Refers to the link on which you are configuring the flow.


    Refers to one of the following classifications by which you can organize network packets into a flow:


    Refers to the name that you assign to the particular flow.

    For more details about flows and flow attributes, see the flowadm(1M) man page.

  4. (Optional) Display the possible range of values for the datalink's bandwidth.
    # dladm show-linkprop -p maxbw link

    where link is the datalink on which the flow is configured.

    The range of values is listed on the POSSIBLE field.

  5. Allocate bandwidth share to the flow.
    # flowadm set-flowprop -p maxbw=value flow

    The value you set must be within the allowed range of values for the link's bandwidth.

    Note - Currently, only a flow's bandwidth can be customized.

  6. (Optional) Display the flows that you have created over the link.
    # flowadm

    Note - The flowadm command, if used without any subcommand, provides the same information as the flowadm show-flow command.

  7. (Optional) Display the property values for a specified flow.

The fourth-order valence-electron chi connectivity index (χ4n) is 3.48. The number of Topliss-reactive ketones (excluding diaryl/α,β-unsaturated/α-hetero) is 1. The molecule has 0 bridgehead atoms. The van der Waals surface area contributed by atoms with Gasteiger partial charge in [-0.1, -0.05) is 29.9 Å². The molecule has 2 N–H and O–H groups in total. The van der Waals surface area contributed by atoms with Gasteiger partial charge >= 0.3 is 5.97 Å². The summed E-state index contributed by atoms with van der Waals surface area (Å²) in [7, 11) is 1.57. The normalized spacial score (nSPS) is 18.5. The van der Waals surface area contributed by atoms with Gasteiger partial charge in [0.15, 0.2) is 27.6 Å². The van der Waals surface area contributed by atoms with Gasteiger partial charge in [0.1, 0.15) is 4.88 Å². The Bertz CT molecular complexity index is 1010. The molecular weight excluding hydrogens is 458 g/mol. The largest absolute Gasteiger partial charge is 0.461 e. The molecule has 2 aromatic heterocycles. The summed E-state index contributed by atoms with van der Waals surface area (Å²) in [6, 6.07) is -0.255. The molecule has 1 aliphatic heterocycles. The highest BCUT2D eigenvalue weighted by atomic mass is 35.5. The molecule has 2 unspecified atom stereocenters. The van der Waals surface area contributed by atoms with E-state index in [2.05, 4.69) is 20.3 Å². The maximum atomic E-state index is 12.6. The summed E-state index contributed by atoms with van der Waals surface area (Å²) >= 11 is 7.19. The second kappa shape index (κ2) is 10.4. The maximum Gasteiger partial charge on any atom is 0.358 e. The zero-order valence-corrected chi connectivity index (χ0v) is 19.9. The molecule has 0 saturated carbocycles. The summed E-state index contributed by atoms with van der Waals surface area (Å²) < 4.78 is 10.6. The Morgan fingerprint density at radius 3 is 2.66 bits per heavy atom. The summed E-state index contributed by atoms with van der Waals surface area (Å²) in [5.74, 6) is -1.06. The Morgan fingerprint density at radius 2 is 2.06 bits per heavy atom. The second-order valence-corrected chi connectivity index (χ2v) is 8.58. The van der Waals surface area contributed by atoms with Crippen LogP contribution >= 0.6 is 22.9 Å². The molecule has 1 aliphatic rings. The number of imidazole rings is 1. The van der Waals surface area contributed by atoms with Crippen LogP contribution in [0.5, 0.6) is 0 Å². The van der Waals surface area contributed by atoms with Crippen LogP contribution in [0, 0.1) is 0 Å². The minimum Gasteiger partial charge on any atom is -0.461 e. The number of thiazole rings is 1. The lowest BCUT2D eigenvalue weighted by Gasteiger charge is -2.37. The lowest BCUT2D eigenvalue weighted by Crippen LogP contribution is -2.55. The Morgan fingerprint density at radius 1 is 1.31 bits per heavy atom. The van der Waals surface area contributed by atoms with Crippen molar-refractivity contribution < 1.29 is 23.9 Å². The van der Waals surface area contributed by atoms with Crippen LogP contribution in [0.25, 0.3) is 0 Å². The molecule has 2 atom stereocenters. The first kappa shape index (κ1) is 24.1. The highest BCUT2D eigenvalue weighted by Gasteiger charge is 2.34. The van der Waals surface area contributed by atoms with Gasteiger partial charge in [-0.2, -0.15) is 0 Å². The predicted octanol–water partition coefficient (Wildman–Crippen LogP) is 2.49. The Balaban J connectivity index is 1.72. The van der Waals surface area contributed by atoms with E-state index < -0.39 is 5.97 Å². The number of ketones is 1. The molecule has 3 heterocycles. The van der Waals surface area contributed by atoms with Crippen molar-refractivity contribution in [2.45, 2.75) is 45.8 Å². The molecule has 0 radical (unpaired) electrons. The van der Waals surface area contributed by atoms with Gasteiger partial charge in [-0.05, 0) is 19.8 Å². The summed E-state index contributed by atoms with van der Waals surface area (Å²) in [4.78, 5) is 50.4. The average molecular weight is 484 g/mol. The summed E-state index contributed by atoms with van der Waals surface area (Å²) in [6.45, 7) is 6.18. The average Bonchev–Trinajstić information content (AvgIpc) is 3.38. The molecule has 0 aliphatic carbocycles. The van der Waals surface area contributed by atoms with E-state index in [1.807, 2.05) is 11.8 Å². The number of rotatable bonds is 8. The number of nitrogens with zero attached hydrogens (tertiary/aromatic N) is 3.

# flowadm show-flowprop flow

Example 3-8 Managing Resources by Setting Link and Flow Properties

This example combines the steps for allocating network resources to both datalinks and flows. The example is based on the configuration shown in the following figure.

image:The figure shows a configuration for managing resources on datalinks and flows.

The figure shows two physical hosts that are connected to each other.

The tasks in this example involve the following:

Note that the example does not include any procedures for zone configuration. To configure zones, refer to Chapter 17, Planning and Configuring Non-Global Zones (Tasks), in Oracle Solaris 11.1 Administration: Oracle Solaris Zones, Oracle Solaris 10 Zones, and Resource Management.

First, view information about links and IP interfaces on Host1.

# ipadm
lo0              loopback   ok        --         --
    lo0/v4        static     ok        --